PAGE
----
About the album
“The invitation to participate in this project came unexpec- tedly – but it felt like an invitation to dance with an old fla- me... I’ve loved the songs on this album through a long life without ever giving a thought to recording them. But when Bro, AC and Høyer asked me, I could not decline.... And as we swept across the dance floor, it occurred to me that this was an opportunity to pay homage to my first real hero, Louis Armstrong who - unbeknownst to himself - taught me how to sing in Danish...”
There is no doubt that 72-year old Povl Dissing is one the very most popular Danish singers – a true troubadour, whose characteristic voice has been a cherished addition to Danish culture for what seems forever. His career began in the ‘50s with jazz and later on blues and folk music, but his popularity was not easily won. Many people fai- led to understand his throaty and dramatic interpretati- ons of well-known Danish songs. Some felt his versions were undignified, others misinterpreted them as comical. However, Povl Dissing continued to play and sing his con- troversial versions of the songs as if they were American blues tunes, thus renewing focus on the often trite lyrics, which he somehow managed to give credibility and mea- ning. Dissing can find his way behind the words and sing them at face value without the slightest trace of irony. His artistry is that he always follows his own mantra. He does things his own way, because that is the only way he knows.
In the ‘60s Povl Dissing recorded several Shel Silverstein songs often accompanied by The Beefeaters. These recor- dings, which include a Danish version of The Ugliest Man in Town, are still considered central in Danish rock. However, it was his close (and still on-going) collaboration with poet Benny Andersen on “Svantes Viser” in 1973 that made him a household name. He has released approxim- ately 25 albums in collaboration with many of Denmark’s leading musicians and bands from a diversity of genres, and recent years have seen him performing regularly with his two sons in Dissing, Dissing, Las & Dissing.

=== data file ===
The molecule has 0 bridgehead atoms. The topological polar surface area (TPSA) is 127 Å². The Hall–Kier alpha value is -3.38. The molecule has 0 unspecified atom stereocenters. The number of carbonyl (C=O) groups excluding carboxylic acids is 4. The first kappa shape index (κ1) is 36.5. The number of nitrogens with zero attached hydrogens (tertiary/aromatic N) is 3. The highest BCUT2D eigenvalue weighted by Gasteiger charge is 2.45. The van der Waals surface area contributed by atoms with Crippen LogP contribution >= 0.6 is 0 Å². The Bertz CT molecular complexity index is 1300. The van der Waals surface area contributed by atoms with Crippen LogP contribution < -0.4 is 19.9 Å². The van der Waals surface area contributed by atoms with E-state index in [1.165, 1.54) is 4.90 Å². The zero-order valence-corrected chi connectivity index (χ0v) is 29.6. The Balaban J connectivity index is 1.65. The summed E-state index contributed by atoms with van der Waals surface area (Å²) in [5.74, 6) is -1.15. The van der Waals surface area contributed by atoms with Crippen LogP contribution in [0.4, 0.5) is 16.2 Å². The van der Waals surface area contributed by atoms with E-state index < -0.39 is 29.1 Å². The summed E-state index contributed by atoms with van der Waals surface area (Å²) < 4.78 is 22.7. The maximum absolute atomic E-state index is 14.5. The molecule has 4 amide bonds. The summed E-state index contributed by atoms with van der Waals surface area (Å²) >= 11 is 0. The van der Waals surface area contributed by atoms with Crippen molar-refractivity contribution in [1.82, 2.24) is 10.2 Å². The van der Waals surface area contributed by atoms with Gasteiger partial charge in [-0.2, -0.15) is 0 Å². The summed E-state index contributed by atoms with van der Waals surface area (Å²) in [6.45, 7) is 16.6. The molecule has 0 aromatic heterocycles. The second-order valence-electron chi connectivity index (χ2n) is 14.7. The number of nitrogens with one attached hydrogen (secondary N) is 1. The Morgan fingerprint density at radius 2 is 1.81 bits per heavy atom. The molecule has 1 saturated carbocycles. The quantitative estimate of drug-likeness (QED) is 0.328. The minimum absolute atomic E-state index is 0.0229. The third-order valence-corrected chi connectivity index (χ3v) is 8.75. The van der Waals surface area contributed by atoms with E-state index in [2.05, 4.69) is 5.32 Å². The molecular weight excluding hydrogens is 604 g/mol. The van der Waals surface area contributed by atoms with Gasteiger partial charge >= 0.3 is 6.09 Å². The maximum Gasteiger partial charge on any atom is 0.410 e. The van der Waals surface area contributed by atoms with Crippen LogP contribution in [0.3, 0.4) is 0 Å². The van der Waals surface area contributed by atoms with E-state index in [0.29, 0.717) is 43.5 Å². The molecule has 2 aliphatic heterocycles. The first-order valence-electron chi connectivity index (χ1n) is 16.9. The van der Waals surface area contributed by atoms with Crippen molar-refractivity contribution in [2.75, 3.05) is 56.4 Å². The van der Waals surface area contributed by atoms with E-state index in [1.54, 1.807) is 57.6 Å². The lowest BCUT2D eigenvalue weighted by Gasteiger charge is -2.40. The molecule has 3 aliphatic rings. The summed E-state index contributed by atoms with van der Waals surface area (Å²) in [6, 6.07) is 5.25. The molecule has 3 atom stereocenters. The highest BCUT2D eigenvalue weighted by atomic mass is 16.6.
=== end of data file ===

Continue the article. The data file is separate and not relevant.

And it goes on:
On THAT LUCKY OLD SUN Dissing returns to his point of departure – early jazz. His interpretations of clas- sic Armstrong tunes with a handful of Denmark’s lea- ding young jazz musicians premiered during last year’s Copenhagen Jazz Festival.
Louis Armstrong and Povl Dissing share a few common experiences. They both started on the cornet, and they both experienced stigmatization bordering on hatred in some circles. Armstrong’s so-called “wild Negro music” was often looked down on in the ‘20s and ‘30s, and in the ‘60s Dissing often barely escaped a beating after performing his highly personalized versions of popular Danish songs. Still, they both wound up as cherished performers.
It goes without saying that Dissing’s Armstrong inter- pretations are far from empty nostalgia and imitation. In Dissing’s return to jazz, he brings the experience of a long life with him in interpretations with a modern accompani- ment that take the songs in new directions. He no longer plays the cornet or trumpet, and the stage is not the smoke- filled room of a jazz club of the ‘50s, but you will find traces of all this in the mature singer of 2010. Dissing finds inspi- ration without copying, he makes the tunes and lyrics his own, while still passing on Armstrong’s contagious warmth and empathy.
We knew that Dissing could break our hearts in Danish, but his English interpretations come as a revelation. His nasal and touching corkscrew-phrasing help us hear well- known Armstrong songs from a new angle. Dissing’s own generation will recognize the lyrics, but they will find new meanings; younger generations will discover music which is unhampered by the passing of time.
There is no nostalgia and no banjo sounds in guitarist Jakob Bro’s approach to this music. His most recent release BALLADEERING won Jazz Special’s reader’s poll as Best Jazz Album of 2009. There is likewise nothing old-fashioned about bassist Anders Christensen – one of Denmark’s busiest musicians in jazz and rock at home and internationally (including Raveonettes, Caroline Henderson and Anisette). Bro and Christensen are also part of acclaimed trumpeter Tomasz Stanko’s band, whose latest ECM album is closing in on the 100.000 mark. The same qualifications apply to drum- mer Jakob Høyer, centrally placed in the music of a genera- tion who doesn’t draw a strict borderline between jazz and rock. He works in numerous constellations – and yes, it IS him on this year’s Copenhagen Jazz Festival poster!
Angel dust dances in the voices of the two up-and-coming vocalists Marie Fisker – who debuted in 2009 with the cri- tically acclaimed GHOST OF LOVE – and Mette Lindberg, whose The Asteroids Galaxy Tour is an international success.
The horns: Trumpeter Kasper Tranberg, trombonist Mads Hyhne (who wrote the arrangements) and tenor saxopho- nist Jakob Dinesen are all extremely busy and popular musician on jazz scenes at home and abroad.
Anders Christensen produced, and the music was recorded at Sun Studio in Copenhagen.
11That Lucky Old Sun04:45
12On The Sunny Side Of The Street03:52
13St. Louis Blues07:48
14When It's Sleepy Time Down South04:11
16Do You Know What It Means To Miss New Orleans?03:37
17Beale Street Blues04:15
18Up A Lazy River03:13
19A Kiss To Build A Dream On03:11
110We Shall Overcome05:29